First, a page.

Metuisela is one of the many people across the Pacific struggling with blindness and unable to work. For 20-long-years, he has had no vision in his left eye and a growing cataract in his right eye has slowly diminished him of all sight. A proud Fijian man and a gardener by profession, Metuisela prays he can be helped:
“I am still strong, I want to keep working. I need to provide for my family, but I can’t cut the trees. I hope an operation will help me”.
He lives with his wife and their youngest son, their home is surrounded by a vibrant garden, which is full of colour, but there house is small and with a leaking roof it provides little shelter,
“Please, I just want to see again, I have to work so I can build a new home, but I struggle to get to work. I have to take two buses and it takes me two hours.”
With no chance of regaining sight in his left eye, all of Metuisela’s hopes of being able to see again are reliant on an operation to remove the dense cataract in his right eye.
Finally, Metuisela’s prayers were answered. One of our doctors was able to perform a sight-restoring surgery. When he arrived at the eye clinic, he was accompanied by his older sister, Lide, “I worry about him. Wherever he goes, I go. It’s difficult for me. I don’t like to leave him on the bus by himself. I worry he will fall down”.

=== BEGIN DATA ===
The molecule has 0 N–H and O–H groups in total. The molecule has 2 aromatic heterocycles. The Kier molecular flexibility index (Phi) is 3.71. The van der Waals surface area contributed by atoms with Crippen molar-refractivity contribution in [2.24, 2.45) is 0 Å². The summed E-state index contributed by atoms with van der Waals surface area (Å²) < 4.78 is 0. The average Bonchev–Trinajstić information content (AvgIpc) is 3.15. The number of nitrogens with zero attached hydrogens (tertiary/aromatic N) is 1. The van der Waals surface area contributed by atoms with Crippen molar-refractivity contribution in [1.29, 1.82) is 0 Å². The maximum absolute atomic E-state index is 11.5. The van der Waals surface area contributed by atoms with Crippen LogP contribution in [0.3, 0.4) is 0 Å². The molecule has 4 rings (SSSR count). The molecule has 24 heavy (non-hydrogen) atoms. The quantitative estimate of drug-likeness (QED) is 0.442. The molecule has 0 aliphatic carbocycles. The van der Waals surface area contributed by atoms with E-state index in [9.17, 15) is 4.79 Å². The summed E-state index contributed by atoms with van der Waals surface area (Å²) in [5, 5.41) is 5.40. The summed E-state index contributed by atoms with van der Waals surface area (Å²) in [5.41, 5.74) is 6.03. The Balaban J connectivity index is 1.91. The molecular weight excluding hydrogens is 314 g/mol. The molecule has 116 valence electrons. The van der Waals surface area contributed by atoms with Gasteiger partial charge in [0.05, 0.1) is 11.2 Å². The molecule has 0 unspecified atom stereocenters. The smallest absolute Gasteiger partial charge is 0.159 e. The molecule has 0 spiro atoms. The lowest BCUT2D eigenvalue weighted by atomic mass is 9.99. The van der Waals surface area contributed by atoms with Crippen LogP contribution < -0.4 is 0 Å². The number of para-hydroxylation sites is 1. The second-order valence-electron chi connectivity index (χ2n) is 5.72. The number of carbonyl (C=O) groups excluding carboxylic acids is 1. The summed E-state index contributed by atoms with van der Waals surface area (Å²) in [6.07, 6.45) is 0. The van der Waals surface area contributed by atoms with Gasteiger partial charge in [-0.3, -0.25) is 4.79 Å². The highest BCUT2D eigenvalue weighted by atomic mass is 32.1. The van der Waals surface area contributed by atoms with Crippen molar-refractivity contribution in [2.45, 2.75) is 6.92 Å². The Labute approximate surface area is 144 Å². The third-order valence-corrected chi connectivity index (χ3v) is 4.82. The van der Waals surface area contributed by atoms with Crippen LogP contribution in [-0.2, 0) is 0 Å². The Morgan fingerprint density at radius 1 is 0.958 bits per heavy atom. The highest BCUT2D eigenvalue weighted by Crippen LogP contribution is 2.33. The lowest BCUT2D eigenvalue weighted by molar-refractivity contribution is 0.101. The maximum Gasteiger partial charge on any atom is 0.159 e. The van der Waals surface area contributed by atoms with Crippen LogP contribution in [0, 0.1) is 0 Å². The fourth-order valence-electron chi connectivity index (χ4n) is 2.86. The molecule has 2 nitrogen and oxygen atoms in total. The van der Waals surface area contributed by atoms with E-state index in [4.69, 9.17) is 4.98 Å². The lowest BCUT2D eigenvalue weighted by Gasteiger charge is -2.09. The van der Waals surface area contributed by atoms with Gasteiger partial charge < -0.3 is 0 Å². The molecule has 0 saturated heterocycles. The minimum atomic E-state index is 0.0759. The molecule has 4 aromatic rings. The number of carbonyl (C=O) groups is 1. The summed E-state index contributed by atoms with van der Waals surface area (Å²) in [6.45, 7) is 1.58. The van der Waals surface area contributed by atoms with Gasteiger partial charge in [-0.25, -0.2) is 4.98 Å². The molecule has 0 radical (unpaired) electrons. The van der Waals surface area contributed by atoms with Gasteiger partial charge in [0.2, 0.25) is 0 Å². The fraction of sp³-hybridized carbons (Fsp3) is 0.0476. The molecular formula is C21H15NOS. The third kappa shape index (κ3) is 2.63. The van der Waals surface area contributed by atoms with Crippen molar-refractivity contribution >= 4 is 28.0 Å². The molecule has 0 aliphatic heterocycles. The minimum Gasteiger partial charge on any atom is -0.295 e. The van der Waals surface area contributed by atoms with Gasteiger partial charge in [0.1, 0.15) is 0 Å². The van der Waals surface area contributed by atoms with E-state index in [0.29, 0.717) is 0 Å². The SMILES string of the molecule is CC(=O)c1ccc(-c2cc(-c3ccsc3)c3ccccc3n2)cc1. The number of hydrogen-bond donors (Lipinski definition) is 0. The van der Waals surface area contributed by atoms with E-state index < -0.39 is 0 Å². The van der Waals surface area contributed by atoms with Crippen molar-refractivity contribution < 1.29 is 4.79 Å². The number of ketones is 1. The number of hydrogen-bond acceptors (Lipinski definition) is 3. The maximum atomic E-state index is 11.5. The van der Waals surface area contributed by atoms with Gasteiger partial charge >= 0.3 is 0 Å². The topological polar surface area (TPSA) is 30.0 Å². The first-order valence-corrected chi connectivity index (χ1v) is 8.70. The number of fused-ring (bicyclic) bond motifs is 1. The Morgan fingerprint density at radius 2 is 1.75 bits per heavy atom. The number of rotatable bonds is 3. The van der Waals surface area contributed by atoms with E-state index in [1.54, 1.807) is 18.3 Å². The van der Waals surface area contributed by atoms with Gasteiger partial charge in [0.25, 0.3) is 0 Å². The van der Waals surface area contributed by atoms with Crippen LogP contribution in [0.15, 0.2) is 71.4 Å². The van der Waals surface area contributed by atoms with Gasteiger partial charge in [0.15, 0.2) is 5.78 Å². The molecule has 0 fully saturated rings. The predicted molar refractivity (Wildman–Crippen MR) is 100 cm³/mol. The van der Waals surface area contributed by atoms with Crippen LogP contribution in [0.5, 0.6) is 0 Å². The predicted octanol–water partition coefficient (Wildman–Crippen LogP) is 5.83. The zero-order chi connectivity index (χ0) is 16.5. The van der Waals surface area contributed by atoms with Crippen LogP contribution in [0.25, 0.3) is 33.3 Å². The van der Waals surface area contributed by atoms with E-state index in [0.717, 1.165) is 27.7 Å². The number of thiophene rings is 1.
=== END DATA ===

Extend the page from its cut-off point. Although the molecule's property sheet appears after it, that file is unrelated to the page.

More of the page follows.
When the time came to take off Metuisela’s bandage, he sat patiently, as the nurse gently peeled off his eye patch. Taking a moment to adjust, Metuisela looked straight at the eye chart ahead, pointed with excitement and said, “I can see that, I can read it!”, tears of joy rolled down his face, as the frustration of the past 20 years flowed away. His sister’s eyes filled with tears and she wept with relief.
With a big smile he took a diary out of his pocket and started to write, his sister looked at him with shock, “He hasn’t been able to write for years!”
Because of the generosity of our supporters, Metisuela is able to return to work and one day build the house he dreams of. But there are too many people living in remote, isolated villages across the Pacific who are struggling with blindness. We need ongoing support so we can reach more people and train more local eye doctors and nurses. As Fred once said:
“What we are doing is revolutionary…what we are doing is giving these people the chance to help themselves. We are giving them independence.”
It’s with this attitude the Pacific Eye Institute has seen 290 eye doctors and nurses graduate and return to their communities.
One day we will end avoidable blindness in the Pacific, but until then we’re not holding back.